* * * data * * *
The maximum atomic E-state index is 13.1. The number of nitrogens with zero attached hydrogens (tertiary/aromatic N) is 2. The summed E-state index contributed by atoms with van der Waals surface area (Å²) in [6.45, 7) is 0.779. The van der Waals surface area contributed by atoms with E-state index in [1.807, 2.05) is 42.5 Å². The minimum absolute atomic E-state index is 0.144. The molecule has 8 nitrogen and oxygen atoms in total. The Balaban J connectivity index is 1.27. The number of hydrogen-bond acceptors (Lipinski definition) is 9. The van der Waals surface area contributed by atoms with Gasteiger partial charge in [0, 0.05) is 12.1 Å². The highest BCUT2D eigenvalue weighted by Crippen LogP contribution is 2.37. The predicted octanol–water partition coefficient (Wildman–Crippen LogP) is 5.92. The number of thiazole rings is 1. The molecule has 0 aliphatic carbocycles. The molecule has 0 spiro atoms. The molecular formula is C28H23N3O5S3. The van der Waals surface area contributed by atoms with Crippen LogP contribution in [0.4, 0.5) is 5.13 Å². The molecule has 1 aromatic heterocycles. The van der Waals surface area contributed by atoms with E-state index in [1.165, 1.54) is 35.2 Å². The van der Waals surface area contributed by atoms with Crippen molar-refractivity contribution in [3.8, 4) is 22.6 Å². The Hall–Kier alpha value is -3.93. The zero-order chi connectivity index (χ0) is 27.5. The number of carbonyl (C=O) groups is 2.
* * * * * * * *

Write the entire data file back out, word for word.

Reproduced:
The maximum atomic E-state index is 13.1. The number of nitrogens with zero attached hydrogens (tertiary/aromatic N) is 2. The summed E-state index contributed by atoms with van der Waals surface area (Å²) in [6.45, 7) is 0.779. The van der Waals surface area contributed by atoms with E-state index in [1.807, 2.05) is 42.5 Å². The minimum absolute atomic E-state index is 0.144. The molecule has 8 nitrogen and oxygen atoms in total. The Balaban J connectivity index is 1.27. The number of hydrogen-bond acceptors (Lipinski definition) is 9. The van der Waals surface area contributed by atoms with Gasteiger partial charge in [0, 0.05) is 12.1 Å². The highest BCUT2D eigenvalue weighted by Crippen LogP contribution is 2.37. The predicted octanol–water partition coefficient (Wildman–Crippen LogP) is 5.92. The number of thiazole rings is 1. The molecule has 0 aliphatic carbocycles. The molecule has 0 spiro atoms. The molecular formula is C28H23N3O5S3. The van der Waals surface area contributed by atoms with Crippen LogP contribution in [0.4, 0.5) is 5.13 Å². The molecule has 1 aromatic heterocycles. The van der Waals surface area contributed by atoms with E-state index in [1.165, 1.54) is 35.2 Å². The van der Waals surface area contributed by atoms with Crippen molar-refractivity contribution in [3.8, 4) is 22.6 Å². The Hall–Kier alpha value is -3.93. The zero-order chi connectivity index (χ0) is 27.5. The number of carbonyl (C=O) groups is 2.